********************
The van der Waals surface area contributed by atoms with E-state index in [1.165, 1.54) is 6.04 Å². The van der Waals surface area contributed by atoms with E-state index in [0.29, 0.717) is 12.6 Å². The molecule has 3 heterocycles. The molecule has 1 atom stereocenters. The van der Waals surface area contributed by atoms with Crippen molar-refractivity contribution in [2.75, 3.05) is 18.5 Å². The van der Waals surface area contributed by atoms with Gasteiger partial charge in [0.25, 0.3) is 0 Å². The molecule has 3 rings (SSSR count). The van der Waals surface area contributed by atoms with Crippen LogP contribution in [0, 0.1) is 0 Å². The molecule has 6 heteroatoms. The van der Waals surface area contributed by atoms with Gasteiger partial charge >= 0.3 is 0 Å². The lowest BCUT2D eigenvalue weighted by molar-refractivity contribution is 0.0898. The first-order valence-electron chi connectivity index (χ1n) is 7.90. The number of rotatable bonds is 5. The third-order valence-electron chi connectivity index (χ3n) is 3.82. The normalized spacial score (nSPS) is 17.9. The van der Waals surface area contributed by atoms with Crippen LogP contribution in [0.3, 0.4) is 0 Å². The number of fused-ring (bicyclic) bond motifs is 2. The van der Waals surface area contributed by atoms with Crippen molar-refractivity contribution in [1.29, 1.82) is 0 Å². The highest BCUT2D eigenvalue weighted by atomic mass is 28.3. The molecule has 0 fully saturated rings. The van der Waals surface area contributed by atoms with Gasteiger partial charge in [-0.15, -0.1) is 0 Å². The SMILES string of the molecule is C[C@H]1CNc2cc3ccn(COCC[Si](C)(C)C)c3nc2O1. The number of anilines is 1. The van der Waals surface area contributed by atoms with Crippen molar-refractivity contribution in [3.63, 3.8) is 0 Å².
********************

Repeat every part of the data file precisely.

The van der Waals surface area contributed by atoms with E-state index in [1.165, 1.54) is 6.04 Å². The van der Waals surface area contributed by atoms with E-state index in [0.29, 0.717) is 12.6 Å². The molecule has 3 heterocycles. The molecule has 1 atom stereocenters. The van der Waals surface area contributed by atoms with Crippen molar-refractivity contribution in [2.75, 3.05) is 18.5 Å². The van der Waals surface area contributed by atoms with Gasteiger partial charge in [0.25, 0.3) is 0 Å². The molecule has 3 rings (SSSR count). The van der Waals surface area contributed by atoms with Crippen LogP contribution in [0, 0.1) is 0 Å². The molecule has 6 heteroatoms. The van der Waals surface area contributed by atoms with Gasteiger partial charge >= 0.3 is 0 Å². The lowest BCUT2D eigenvalue weighted by molar-refractivity contribution is 0.0898. The first-order valence-electron chi connectivity index (χ1n) is 7.90. The number of rotatable bonds is 5. The third-order valence-electron chi connectivity index (χ3n) is 3.82. The normalized spacial score (nSPS) is 17.9. The van der Waals surface area contributed by atoms with Crippen LogP contribution in [0.3, 0.4) is 0 Å². The number of fused-ring (bicyclic) bond motifs is 2. The van der Waals surface area contributed by atoms with Crippen molar-refractivity contribution in [1.29, 1.82) is 0 Å². The highest BCUT2D eigenvalue weighted by atomic mass is 28.3. The molecule has 0 fully saturated rings. The van der Waals surface area contributed by atoms with Gasteiger partial charge in [-0.15, -0.1) is 0 Å². The SMILES string of the molecule is C[C@H]1CNc2cc3ccn(COCC[Si](C)(C)C)c3nc2O1. The number of anilines is 1. The van der Waals surface area contributed by atoms with Crippen molar-refractivity contribution in [3.63, 3.8) is 0 Å².